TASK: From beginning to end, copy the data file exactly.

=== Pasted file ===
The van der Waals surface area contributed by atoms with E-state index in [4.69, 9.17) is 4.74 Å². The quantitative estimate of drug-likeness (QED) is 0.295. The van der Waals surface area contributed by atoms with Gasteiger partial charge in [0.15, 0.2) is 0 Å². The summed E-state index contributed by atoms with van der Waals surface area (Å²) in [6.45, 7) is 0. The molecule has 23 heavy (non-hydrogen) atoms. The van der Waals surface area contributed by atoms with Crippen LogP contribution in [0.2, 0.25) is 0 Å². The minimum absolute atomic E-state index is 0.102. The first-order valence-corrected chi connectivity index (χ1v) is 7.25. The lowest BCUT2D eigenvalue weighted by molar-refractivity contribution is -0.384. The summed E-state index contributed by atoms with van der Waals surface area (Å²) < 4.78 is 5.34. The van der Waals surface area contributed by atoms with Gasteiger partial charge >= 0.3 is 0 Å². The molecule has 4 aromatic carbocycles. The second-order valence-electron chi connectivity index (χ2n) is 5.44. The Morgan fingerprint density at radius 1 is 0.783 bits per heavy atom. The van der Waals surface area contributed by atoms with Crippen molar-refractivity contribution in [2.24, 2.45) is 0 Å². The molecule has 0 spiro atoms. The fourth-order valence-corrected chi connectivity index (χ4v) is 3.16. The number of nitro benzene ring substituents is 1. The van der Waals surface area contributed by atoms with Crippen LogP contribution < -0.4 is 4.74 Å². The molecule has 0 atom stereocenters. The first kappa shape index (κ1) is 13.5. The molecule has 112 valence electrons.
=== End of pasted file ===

The van der Waals surface area contributed by atoms with E-state index in [4.69, 9.17) is 4.74 Å². The quantitative estimate of drug-likeness (QED) is 0.295. The van der Waals surface area contributed by atoms with Gasteiger partial charge in [0.15, 0.2) is 0 Å². The summed E-state index contributed by atoms with van der Waals surface area (Å²) in [6.45, 7) is 0. The molecule has 23 heavy (non-hydrogen) atoms. The van der Waals surface area contributed by atoms with Crippen LogP contribution in [0.2, 0.25) is 0 Å². The minimum absolute atomic E-state index is 0.102. The first-order valence-corrected chi connectivity index (χ1v) is 7.25. The lowest BCUT2D eigenvalue weighted by molar-refractivity contribution is -0.384. The summed E-state index contributed by atoms with van der Waals surface area (Å²) < 4.78 is 5.34. The van der Waals surface area contributed by atoms with Gasteiger partial charge >= 0.3 is 0 Å². The molecule has 4 aromatic carbocycles. The second-order valence-electron chi connectivity index (χ2n) is 5.44. The Morgan fingerprint density at radius 1 is 0.783 bits per heavy atom. The van der Waals surface area contributed by atoms with Crippen molar-refractivity contribution in [2.24, 2.45) is 0 Å². The molecule has 0 spiro atoms. The fourth-order valence-corrected chi connectivity index (χ4v) is 3.16. The number of nitro benzene ring substituents is 1. The van der Waals surface area contributed by atoms with Crippen LogP contribution < -0.4 is 4.74 Å². The molecule has 0 atom stereocenters. The first kappa shape index (κ1) is 13.5. The molecule has 112 valence electrons.